11 episodes

Disasters from History is a narrative podcast which tells the fascinating stories of historical events that have gone horribly wrong. Listen along as I share the lesser-known stories behind the most catastrophic events in history and discuss their historical impacts. The stories you will hear range from heart-wrenching tales of great tradgedies, to stories of seemingly harmless events that ended disastrously. Whether you consider yourself a history buff or not, I urge you to lend me your ears for this informative, intriguing, and engaging podcast.

Disasters from History Justin Ordway

    • Society & Culture

Disasters from History is a narrative podcast which tells the fascinating stories of historical events that have gone horribly wrong. Listen along as I share the lesser-known stories behind the most catastrophic events in history and discuss their historical impacts. The stories you will hear range from heart-wrenching tales of great tradgedies, to stories of seemingly harmless events that ended disastrously. Whether you consider yourself a history buff or not, I urge you to lend me your ears for this informative, intriguing, and engaging podcast.

    A Killer Crowd

    A Killer Crowd

    Whether waiting outside a concert venue, a shopping mall, attending a rally, or even just waiting for a subway train, crowds are all around us. They're an everyday part of life for many of us, especially for those who live in cities or other population-dense areas. Though we all know the joys and pangs of being a part of one, many of us forget, or are straight-up unaware, of the inherent dangers that are present in large, high-density masses of people. Thankfully, various protocols and developing technologies have helped manage large crowds to make them safer, but these modern day advances are all a direct result of events which unfolded outside a concert venue on a cold December night in 1979.
    NOTE: I apologize for the clipping audio which is present in most episodes of this podcast. These clips are caused by my fairly old computer which I record on, and its inability to process audio seamlessly. Trust me, I find the issues very annoying myself and I am working to correct them in future episodes. Thank you for your understanding.

    • 15 min
    The Speed Queen of the Great Lakes

    The Speed Queen of the Great Lakes

    Of all the various forms which a disaster can take, maritime, or sea-related disasters, are among the most common. Generally, disasters at sea happen, well, at sea – or at least in the middle of a body of water far away from land, and a long way’s away from rescue. As we will learn in this episode, this is not true for all maritime disasters. Sometimes disaster can strike in the unlikeliest of places. Sometimes, even, just a stone’s throw away.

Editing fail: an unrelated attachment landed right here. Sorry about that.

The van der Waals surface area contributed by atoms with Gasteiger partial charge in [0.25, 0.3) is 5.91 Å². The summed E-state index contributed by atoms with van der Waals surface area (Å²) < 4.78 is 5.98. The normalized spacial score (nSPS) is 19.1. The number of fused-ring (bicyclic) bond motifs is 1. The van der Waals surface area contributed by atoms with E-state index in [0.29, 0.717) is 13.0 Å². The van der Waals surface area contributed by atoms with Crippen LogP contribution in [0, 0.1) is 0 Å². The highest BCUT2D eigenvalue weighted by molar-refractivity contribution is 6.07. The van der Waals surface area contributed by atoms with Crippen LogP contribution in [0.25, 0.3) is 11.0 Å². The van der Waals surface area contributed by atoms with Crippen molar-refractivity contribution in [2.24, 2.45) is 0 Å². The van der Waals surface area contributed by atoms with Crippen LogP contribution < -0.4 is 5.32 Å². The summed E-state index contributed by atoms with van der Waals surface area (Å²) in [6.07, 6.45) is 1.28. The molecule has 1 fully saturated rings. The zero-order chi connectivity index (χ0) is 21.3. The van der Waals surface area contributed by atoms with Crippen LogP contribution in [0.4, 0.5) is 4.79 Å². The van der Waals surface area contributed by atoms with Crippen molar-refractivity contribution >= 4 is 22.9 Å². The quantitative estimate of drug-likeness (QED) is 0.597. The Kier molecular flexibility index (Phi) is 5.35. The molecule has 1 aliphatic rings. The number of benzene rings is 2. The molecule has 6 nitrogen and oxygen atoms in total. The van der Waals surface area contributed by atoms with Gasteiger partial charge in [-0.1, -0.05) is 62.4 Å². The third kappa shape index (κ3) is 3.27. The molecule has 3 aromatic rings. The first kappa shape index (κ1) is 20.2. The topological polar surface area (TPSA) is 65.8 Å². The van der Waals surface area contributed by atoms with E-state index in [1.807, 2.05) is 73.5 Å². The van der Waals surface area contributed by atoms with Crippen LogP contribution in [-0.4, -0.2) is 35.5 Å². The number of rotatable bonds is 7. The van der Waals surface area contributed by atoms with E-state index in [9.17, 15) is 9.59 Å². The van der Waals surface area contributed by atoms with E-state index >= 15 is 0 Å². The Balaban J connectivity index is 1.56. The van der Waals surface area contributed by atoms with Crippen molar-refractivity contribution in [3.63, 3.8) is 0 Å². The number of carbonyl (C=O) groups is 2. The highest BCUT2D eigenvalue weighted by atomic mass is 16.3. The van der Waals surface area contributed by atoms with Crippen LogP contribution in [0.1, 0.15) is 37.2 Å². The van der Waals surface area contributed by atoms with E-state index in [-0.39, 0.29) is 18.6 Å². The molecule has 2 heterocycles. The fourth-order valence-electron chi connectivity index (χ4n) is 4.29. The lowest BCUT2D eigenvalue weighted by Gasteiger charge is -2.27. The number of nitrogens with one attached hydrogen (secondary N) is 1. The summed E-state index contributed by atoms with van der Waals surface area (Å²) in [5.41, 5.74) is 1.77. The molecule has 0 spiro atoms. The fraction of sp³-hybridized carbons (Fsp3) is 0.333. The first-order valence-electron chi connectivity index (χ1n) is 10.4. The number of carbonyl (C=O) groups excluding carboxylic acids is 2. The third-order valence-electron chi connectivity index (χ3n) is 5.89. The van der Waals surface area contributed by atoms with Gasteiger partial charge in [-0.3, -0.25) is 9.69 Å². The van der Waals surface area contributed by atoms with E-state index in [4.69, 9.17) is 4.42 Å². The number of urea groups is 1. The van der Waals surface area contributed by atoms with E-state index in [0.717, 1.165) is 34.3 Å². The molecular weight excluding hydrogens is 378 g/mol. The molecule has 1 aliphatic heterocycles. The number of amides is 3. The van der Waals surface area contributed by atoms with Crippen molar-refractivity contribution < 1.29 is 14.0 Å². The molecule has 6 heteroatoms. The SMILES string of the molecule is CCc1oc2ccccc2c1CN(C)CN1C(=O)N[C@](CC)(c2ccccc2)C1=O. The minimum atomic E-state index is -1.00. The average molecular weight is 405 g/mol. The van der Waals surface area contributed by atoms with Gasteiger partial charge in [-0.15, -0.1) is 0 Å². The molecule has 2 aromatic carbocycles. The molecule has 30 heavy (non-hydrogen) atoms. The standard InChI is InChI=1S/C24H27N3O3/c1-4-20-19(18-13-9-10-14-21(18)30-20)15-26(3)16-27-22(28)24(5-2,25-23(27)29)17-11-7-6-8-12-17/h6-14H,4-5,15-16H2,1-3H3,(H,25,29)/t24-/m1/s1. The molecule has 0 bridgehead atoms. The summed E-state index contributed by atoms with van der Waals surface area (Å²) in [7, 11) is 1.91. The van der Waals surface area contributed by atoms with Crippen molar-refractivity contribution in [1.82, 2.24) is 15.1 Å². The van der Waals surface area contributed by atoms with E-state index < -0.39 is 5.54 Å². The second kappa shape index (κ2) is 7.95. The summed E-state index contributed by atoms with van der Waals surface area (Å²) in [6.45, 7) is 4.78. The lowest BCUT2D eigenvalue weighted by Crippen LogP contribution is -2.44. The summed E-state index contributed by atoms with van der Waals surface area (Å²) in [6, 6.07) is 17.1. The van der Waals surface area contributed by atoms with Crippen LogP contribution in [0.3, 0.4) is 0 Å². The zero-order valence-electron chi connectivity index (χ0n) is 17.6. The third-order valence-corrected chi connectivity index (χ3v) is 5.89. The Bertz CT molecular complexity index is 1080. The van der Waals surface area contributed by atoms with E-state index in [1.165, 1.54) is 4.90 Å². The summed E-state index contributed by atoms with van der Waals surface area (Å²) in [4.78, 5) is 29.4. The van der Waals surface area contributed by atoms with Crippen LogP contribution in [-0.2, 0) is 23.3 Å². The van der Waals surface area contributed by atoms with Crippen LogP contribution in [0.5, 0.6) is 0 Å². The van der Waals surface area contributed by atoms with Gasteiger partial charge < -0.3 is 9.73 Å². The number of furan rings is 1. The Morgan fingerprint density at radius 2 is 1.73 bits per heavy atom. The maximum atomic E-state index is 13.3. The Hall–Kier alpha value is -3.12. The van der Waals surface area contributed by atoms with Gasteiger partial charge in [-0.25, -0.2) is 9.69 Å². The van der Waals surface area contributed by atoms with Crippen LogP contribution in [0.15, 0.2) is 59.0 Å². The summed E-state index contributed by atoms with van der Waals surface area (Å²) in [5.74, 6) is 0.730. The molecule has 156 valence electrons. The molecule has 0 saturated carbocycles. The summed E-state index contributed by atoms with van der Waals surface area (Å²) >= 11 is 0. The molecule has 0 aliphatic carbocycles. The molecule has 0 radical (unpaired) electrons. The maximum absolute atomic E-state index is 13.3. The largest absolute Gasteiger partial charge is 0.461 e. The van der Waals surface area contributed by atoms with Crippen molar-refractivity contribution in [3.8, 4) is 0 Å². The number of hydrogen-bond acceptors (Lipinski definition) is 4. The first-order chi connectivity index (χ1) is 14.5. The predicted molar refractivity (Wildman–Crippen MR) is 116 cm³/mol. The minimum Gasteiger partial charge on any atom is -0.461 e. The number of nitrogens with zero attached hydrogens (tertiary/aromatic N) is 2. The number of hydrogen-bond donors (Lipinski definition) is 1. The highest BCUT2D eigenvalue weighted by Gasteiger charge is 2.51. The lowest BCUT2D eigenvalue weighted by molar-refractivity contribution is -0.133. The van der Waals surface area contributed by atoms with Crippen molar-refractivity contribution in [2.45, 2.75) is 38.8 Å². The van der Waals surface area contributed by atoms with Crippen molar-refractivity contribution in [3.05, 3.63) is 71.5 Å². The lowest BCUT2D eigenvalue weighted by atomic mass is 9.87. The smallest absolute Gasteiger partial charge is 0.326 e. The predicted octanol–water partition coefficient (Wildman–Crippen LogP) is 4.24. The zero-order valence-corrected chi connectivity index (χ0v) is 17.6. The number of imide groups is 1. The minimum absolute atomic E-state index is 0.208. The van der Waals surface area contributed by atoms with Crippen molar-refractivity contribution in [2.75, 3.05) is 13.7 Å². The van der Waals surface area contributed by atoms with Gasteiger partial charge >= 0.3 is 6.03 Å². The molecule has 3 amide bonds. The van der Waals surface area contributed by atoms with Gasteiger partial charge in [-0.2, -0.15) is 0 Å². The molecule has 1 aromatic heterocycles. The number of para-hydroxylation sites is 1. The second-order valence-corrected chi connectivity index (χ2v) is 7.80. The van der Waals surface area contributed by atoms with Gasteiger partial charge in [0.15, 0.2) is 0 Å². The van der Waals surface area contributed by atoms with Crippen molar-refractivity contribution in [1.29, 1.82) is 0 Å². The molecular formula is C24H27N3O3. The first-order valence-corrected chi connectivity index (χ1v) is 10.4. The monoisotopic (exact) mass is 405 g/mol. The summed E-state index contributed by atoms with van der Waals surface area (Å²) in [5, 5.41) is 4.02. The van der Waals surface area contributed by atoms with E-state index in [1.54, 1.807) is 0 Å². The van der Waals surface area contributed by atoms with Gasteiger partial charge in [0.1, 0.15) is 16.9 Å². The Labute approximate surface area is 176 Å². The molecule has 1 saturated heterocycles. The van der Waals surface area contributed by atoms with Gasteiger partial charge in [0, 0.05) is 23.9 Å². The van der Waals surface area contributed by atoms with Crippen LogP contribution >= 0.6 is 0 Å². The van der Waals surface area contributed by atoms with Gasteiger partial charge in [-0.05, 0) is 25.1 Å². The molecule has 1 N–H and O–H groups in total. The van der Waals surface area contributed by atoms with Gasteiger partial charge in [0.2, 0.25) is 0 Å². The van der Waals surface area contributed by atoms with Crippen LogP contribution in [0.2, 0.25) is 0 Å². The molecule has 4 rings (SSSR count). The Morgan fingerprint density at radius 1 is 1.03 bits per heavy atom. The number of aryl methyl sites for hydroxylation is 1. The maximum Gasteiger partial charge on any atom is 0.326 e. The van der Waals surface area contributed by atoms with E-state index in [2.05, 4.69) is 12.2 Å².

• 16 min
    A Modest Proposal

    A Modest Proposal

    Today, April 15, 2017, marks the 105th anniversary of the sinking of the RMS Titanic.
     
    Music used:
    Music For Funeral Home - Part 11 by: Kevin Macleod
    Courtesy of incompetech.com

    • 7 min
    The Band Plays On

    The Band Plays On

    It is commonly believed that the final song played aboard Titanic, as she began her final plunge to the bottom, was "Nearer My God To Thee". The idea of this being Titanic's final song is poetic and fitting. However, Harold Bride, Titanic's surviving wireless telegraph operator, was among the last people aboard the ship as she disappeared beneath the surface, and when asked what song he heard the bandsmen play last, he replied "Autumn". Bride's testimony was considered credible, and for years it was believed that the hymn was the last score heard by Titanic's victims. Walter Lord, a Titanic historian and author, pointed out that hymns are not known by their musical qualities, but rather by the first line of their lyrics. With this revelation, it has been determined to be very likely that Bride was actually referring to the Waltz "Songe d'Automne" (French for "dream of autumn"), which was a popular song at the time and was often requested to be played aboard ships. And so, with the knowledge we do have of the Titanic disaster, it is most likely that Songe d'Automne was the final song played aboard Titanic.
     
    In this episode, you'll hear the story of the heroism that Titanic's eight bandsmen displayed during the final hour before the world's greatest ship would disappear forever beneath the waves.
     
    Music used: Songe d'Automne - Ian Whitcomb
    (Slowed 7.2%) 
    If you enjoyed this music please support the artist!

    • 9 min
    "Iceberg, dead ahead!"

    "Iceberg, dead ahead!"

    On the night of April 14, 1912 just moments before 11:40 PM eastern standard time, Titanic crow's nest lookout Frederick Fleet spots what appears to be an iceberg lying stationary in the ship's path. He signals to the ship's bridge to warn them of the berg, but ultimately his efforts are in vain. The massive ship cannot change its course in time, and she strikes the berg along her starboard side ripping a 300-foot long gash in her hull. This is the story telling of what those onboard experienced as the vessel they occupied was mortally-wounded, setting the stage for the greatest maritime disaster in recorded history.


    Music used: End of the Era Kevin MacLeod (incompetech.com)
    Licensed under Creative Commons: By Attribution 3.0 License
    http://creativecommons.org/licenses/by/3.0/
    (Slowed 10%)

    • 11 min
    A Quick Announcement (and a special treat!)

    A Quick Announcement (and a special treat!)

    In this mini-episode, I make an announcement and a special treat follows. I hope you enjoy.


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    Music used: Dark Times Kevin MacLeod (incompetech.com)
    Licensed under Creative Commons: By Attribution 3.0 License
    http://creativecommons.org/licenses/by/3.0/

    • 4 min

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